Welcome back to Rock M Nation’s annual opponent preview series of the upcoming season. Each week we will break down one opponent from the schedule in chronological order. Given that rosters are ever fluid - and this is done by a hobbyist rather than a pro - there could be some errors in history and current roster makeup. All mistakes are done on purpose and with ill intent because I don’t like you or your team.
Catch up on previous 2023 opponent previews!
I’m writing about Tennessee for the fifth time now and I’m pretty sure every single time I have compared them to Missouri’s old hegemonic nemesis, Nebraska.
Both schools seemed like fallen empires that had the sport pass them by years ago, and yet still claimed relevancy and potential thanks to extended runs of greatness in the 1980s and 1990s.
But whereas Nebraska had their championship-caliber runs powered by an enthusiastic bending of NCAA rules and a unique, first-of-its-kind strength-and-conditioning program
that also injected their players with enough steroids to incapacitate a horse, Tennessee was a sleeping power that had all the infrastructure and resources necessary to succeed, but insisted on hiring the biggest, dumbest coaches to run their program.
That situational ineptitude in the lead chair of the Volunteer football program seems to have been remedied:
Josh Heupel took over the Vols in 2021 and immediately made them 13 points better in SP+ but only managed a 7-6 record due to a few close losses and no shows against blue bloods. In 2022 he improved them by another 11 points, beat ‘Bama, and went on a transcendent 11-2 campaign, finishing as the best Tennessee team of the millennium (according to SP+):
As a comparison, since 2000, Missouri’s top three teams were 24 points better than the average college football program in 2008 (Pinkel), 21.4 in 2007 (also Pinkel), and 20.8 in 2018 (Odom)...and Heupel’s second Tennessee outfit was 28 points better than the average team in 2022.
Now, it is true that Tennessee did close out the last five weeks of the year with a 3-2 record - including a stupefying ass kicking to South Carolina - but they do seem to have the system, identity, and at least middle-of-the-road competence in its leadership to keep an establish trajectory as one of the SEC’s elite teams.
Now, they just have to keep doing it.
Josh Heupel - 3rd Year - 18-8 (10-6)
Missouri fans got a two-year window to look into the magnificent offense that Josh Heupel has successfully deployed at his last three stops and, frankly, he hasn’t changed it much since then:
Heupel’s offensive scheme is a quick, no-huddle attack that uses simplified if/then decision-making reads for the quarterback who can throw to skill position players whose main quality is “FAST”. That quickness in reads and execution allows the offensive line to only have to hold blocks for a few seconds, giving less-conditioned defenses hell in trying to keep up in their subs and assignments. and negates some intrinsic athletic advantages that better recruiting teams can have over the Vols. And, to be sure, Tennessee recruits well but it’s a system where players are asked to do a lot less and, therefore, rep what they do a lot more often than a player who has a deeper book and/or skillset to practice.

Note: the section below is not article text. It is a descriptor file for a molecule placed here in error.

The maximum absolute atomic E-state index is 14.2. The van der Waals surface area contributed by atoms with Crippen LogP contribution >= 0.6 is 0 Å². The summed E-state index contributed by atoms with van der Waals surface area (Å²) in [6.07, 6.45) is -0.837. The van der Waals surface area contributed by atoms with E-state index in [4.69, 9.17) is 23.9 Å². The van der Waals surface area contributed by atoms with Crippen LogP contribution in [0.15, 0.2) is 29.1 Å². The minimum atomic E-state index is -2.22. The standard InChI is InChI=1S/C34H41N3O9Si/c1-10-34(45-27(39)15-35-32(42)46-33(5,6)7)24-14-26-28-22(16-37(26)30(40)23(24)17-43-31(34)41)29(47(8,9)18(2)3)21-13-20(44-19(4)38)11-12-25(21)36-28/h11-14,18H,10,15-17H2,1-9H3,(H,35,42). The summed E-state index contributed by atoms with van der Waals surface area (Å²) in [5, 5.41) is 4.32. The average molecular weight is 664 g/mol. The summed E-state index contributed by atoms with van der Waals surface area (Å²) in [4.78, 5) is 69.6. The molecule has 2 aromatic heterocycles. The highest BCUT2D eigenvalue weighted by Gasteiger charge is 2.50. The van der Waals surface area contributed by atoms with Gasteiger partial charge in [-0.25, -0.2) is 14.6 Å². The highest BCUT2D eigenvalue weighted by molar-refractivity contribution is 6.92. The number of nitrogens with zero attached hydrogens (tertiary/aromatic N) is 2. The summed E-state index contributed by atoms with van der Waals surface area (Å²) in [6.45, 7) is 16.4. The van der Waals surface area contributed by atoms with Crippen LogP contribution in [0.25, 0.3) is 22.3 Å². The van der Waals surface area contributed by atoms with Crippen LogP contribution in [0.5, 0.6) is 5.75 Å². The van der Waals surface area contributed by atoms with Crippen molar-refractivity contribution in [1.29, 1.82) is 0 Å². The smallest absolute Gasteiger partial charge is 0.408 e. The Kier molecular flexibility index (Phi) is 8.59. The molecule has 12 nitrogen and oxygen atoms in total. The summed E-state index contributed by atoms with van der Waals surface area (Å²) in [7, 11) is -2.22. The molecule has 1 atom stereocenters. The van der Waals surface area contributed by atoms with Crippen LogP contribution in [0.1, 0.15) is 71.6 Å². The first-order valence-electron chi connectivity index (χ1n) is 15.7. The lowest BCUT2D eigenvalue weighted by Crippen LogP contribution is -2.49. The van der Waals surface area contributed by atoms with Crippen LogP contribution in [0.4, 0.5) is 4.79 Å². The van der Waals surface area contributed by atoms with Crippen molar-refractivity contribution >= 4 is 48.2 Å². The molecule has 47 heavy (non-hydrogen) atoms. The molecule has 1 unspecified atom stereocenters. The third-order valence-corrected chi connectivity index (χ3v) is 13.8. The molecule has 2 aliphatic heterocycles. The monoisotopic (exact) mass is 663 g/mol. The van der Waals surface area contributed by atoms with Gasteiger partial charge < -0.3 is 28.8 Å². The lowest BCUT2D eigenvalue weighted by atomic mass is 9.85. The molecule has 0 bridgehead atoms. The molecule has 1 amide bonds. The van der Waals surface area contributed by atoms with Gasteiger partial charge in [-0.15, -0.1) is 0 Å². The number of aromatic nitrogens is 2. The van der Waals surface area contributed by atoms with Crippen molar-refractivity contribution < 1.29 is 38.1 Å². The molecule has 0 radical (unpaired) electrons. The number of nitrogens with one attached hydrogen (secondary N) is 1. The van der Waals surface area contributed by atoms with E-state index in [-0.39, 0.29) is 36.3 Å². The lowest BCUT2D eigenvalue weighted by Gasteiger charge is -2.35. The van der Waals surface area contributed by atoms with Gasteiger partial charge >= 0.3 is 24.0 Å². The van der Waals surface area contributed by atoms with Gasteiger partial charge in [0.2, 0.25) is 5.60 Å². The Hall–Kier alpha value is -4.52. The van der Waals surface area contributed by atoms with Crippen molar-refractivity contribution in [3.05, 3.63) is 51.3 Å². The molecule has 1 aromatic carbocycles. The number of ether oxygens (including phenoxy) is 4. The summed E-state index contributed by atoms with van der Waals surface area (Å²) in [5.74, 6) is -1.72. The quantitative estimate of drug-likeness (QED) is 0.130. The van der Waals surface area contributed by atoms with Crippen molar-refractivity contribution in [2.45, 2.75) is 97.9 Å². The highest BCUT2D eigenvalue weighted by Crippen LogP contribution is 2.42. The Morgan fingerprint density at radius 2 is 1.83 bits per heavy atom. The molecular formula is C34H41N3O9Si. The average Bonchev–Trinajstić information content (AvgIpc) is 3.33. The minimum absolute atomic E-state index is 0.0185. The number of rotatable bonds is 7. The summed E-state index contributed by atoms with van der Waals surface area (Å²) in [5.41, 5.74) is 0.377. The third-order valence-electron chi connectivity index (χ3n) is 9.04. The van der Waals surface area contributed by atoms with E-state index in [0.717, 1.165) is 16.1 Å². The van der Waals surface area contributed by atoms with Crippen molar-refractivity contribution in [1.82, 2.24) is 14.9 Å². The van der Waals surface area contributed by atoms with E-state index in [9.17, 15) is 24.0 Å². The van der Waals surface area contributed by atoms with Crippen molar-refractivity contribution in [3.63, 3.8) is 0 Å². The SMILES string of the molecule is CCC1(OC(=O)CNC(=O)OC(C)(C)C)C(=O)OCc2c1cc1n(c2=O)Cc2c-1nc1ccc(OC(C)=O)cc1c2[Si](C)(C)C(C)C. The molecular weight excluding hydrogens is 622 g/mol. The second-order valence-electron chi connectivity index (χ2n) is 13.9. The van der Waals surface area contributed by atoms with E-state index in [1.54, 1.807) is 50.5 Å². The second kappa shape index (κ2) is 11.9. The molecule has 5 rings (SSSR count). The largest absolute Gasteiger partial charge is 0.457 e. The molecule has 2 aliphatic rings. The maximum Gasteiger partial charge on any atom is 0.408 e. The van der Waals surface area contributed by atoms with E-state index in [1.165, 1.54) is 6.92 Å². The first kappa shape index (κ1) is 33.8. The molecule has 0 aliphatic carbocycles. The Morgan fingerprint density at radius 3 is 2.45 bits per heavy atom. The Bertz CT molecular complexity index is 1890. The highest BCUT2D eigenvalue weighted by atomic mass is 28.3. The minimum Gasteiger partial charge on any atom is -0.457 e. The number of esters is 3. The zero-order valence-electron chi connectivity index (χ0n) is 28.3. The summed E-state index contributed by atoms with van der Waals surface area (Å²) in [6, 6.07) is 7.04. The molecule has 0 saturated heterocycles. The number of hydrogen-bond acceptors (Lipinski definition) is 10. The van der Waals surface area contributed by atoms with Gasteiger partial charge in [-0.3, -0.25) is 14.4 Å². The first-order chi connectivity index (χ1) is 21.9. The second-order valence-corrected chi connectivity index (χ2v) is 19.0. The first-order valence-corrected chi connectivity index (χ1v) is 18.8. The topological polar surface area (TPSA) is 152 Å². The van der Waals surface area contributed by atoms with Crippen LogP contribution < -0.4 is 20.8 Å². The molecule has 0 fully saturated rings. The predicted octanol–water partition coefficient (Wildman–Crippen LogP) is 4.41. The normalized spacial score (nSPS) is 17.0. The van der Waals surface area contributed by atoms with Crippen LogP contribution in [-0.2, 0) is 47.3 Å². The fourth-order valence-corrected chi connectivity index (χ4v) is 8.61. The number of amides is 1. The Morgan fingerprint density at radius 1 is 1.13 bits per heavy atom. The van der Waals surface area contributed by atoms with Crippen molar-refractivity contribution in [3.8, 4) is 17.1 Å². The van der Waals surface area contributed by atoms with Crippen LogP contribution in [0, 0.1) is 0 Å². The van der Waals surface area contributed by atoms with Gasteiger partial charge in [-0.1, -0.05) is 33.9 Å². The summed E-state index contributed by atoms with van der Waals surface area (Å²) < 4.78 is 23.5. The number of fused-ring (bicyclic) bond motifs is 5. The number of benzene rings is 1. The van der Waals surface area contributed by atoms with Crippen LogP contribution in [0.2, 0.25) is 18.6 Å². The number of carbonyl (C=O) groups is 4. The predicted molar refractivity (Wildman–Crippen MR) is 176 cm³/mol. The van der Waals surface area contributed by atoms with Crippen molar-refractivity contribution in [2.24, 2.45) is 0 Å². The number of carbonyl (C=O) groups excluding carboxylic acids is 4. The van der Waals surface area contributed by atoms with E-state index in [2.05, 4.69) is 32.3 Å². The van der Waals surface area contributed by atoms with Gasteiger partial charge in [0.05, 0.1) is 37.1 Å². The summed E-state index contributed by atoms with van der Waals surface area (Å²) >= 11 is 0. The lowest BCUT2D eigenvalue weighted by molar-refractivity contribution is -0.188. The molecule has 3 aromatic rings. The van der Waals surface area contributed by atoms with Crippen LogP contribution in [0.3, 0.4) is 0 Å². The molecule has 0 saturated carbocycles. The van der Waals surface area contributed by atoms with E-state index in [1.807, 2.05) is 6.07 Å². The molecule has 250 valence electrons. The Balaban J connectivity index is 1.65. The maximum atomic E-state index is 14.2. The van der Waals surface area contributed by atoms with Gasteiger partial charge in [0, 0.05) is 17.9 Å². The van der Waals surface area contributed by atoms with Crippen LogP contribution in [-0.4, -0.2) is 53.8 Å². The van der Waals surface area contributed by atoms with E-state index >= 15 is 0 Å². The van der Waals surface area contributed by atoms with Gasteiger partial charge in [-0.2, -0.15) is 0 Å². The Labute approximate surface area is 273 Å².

I won’t pretend to understand the nuances of the system but smarter football minds say that the Heupel offense is, essentially, the throwing-the-ball version of the triple-option. That is, the manner that it simplifies all the execution and keeps elite defenses away from what they do best is why it works so well. It is stoppable, mind you, but it takes a lot of depth and some havoc luck, something that not even Alabama has successfully done on a consistent basis against these Vols.
Joey Halzle - Offensive Coordinator: Halzle has been with Heupel since Oklahoma in ‘09, and followed him to Utah State, then Missouri, then UCF, and now Tennessee. He was the quarterbacks coach last year which means, even with former OC Alex Golesh now off to save the floundering USF program, the replacement is a guy who knows the system and game flow particularly well and should experience zero drop-off.
Tim Banks - Defensive Coordinator: After one “get right” year in 2021, when the 34th-ranked defense he inherited from Jeremy Pruitt slipped to 47th, last year he got it right back on track with a 30th-ranked finish. Banks is damn good at what he does and we should all hope he gets the call-up to a head coaching vacancy at the end of this year so Tennessee can hire some guy who sucks to replace him.
Mike Ekeler - Special Teams Coordinator
Jerry Mack - Running Backs
Kelsey Pope - Wide Receivers
Alec Abeln - Tight Ends: Last year the former Missouri offensive lineman was an offensive analyst so congrats are in order for the former U-City lineman. This year he’s in charge of tight ends but it seems he and Heupel have a close working relationship as he’s been with his former OC at almost every step of his coaching progression. It’ll be interesting to see how long he stays with Heuepel and - if he does stick around - if he gets the next nod as a coordinator.
Glen Elarbee - Offensive Line: My second-favorite Missouri offensive line coach of all time, Elarbee excels in finding guys who can max out in the Heupel-system. He doesn’t have any (if at all) experience running with offenses that are slow or more run-oriented but he has a niche and rocks out with it.
Rodney Garner - Defensive Line
Brian Jean-Mary - Inside Linebackers
Willie Martinez - Secondary
The Tennessee offense has worked for the past two years and, unless defensive coordinators have finally found enough tape and practice time to counter it, will probably continue to work for the near future. The 2nd-best offense of 2022 really only had two demerits —a pedestrian explosive rate on the ground and one of the most penalized offensive lines in the country— but easily made that up with an explosive passing attack and...well, everything else, really. The problem lies with the loss of quarterback Hendon Hooker, Darnell Wright/Javontez Spraggins/Jerome Carvin from the offensive line, and two of their top three receivers. However, if you believe in the system making these guys who they are, then there shouldn’t be an issue. Right?
Quarterback - Joe Milton III - Graduate